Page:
Most of us constantly form observations about others within the first few seconds of meeting them.
Their appearance, body language, and general "vibe" seem to communicate to us their personalities.
This alone, in its "pure" act, is a very harmless exercise. There is nothing wrong with deducing a person's emotions, attitude, and mood through what they subconsciously and consciously communicate.

We can use our empathy to tell if a person is happy, tired, sad, grumpy, confident, insecure, and what not. Still, this observation, even when done in a totally neutral manner, can only go so far as to describe a person in the moment one is observing them.
One can not wear the signs of their past unless they are living their past as a habit.

Although helpful when using empathy in order to connect with others, observing others easily and frequently goes awry. Instead of observing others in order to relate to them, we form opinions that separate us from others.

Projecting Onto Others and Cloudy Judgement

Once we stop observing others with a clear mind and open heart, we create opinions based on judgement and separation from that person.

When we see someone who looks a certain way we do not like, we react emotionally- usually with a subtle sense of annoyance or disgust, because that person does not fit the expectations we hold. We can also attribute this undesired appearance to a personality trait or lifestyle we disapprove of.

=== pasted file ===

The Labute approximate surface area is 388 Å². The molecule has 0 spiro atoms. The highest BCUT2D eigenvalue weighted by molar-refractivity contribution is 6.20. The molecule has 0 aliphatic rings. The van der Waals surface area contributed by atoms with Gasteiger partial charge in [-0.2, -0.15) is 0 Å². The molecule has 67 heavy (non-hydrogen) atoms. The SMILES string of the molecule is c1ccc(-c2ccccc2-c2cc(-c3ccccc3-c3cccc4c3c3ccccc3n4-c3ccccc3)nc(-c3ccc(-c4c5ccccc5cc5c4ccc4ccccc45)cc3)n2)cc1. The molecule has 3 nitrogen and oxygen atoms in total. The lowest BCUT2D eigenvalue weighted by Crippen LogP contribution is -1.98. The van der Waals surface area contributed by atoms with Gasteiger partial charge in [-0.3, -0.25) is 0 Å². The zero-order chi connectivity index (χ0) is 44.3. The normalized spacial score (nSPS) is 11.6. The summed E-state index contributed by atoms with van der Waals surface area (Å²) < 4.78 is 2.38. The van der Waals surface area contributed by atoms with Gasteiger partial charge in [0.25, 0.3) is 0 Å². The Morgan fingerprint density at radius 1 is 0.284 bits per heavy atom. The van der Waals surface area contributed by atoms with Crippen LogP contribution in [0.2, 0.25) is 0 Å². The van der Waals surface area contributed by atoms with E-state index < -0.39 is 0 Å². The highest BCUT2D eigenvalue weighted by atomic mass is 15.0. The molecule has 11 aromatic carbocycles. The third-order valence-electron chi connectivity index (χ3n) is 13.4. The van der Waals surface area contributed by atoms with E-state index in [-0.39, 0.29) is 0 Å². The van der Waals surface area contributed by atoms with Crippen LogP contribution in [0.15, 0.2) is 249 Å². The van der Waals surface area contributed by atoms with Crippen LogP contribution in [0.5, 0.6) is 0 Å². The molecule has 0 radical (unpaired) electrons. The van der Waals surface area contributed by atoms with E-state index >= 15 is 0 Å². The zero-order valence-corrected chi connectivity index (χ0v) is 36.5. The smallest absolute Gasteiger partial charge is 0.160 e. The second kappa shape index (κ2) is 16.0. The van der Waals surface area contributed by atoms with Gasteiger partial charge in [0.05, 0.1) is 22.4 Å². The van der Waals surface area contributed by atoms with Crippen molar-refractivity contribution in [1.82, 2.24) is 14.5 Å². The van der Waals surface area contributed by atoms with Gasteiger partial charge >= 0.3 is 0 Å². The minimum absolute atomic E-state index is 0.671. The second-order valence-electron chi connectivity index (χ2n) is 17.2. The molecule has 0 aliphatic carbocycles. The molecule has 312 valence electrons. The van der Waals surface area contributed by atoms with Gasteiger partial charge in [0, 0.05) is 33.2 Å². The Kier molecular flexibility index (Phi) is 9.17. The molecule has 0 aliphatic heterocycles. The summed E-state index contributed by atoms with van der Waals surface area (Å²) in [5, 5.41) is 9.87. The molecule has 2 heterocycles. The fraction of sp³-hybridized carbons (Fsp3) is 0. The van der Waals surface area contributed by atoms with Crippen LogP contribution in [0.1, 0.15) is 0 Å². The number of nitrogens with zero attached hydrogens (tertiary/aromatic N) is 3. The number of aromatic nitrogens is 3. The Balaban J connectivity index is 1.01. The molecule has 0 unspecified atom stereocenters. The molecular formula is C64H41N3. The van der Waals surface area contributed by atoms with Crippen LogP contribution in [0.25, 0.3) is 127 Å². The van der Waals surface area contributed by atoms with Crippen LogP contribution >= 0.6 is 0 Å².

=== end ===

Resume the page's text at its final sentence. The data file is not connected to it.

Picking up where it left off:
Someone who sees another dressed in revealing clothes and lots of makeup might react negatively and consider the person cheap, vain, or trashy because they do not look the way they're comfortable with. Once these almost instantaneous opinions form, they harbor extremely negative emotions, thoughts, and behavior towards others.

The person doing the judging is separating him or herself from the other person- isolating themselves from a person who seems to possess traits they do not like. In reality, those very traits are usually possessed by the person doing the judging. This projection of undesired traits onto others causes a majority of the problems within social interactions. 

This can also happen with seemingly "positive" reactions to people. Someone might see traits that they feel they do not have or they deeply admire about themselves in another and rate the person highly. The person doing the rating is attached to these traits and attaches to people who possess these traits. These judgments can lead to obsession. This can also lead a person into regarding the other so highly that they lose respect for themselves and give up their power- like an imbalanced relationship where one is "better" or "more desirable" than the other.

Projections are created when one does not accept themselves completely, when one's limiting beliefs cause them to disown traits and qualities they possess or have the potential to cultivate, and when depends on their surroundings to define themselves.

How to Stop Projecting Labels Onto Others

If one wants to stop projecting onto others, one most accept themselves fully and truthfully evaluate themselves in a clear-minded manner.
One must accept and bring up the things about them they are uncomfortable with. One has to work through these issues and let go of limiting beliefs in order to find total self acceptance.

In order to let go of limiting beliefs, one has to stop projecting fears onto him or herself. Usually, these fears come from the past or present. One can be so caught up on the past that they forget the power in the present, or one can be so anxious about the future that they do not process the feelings and emotions they are presently experiencing.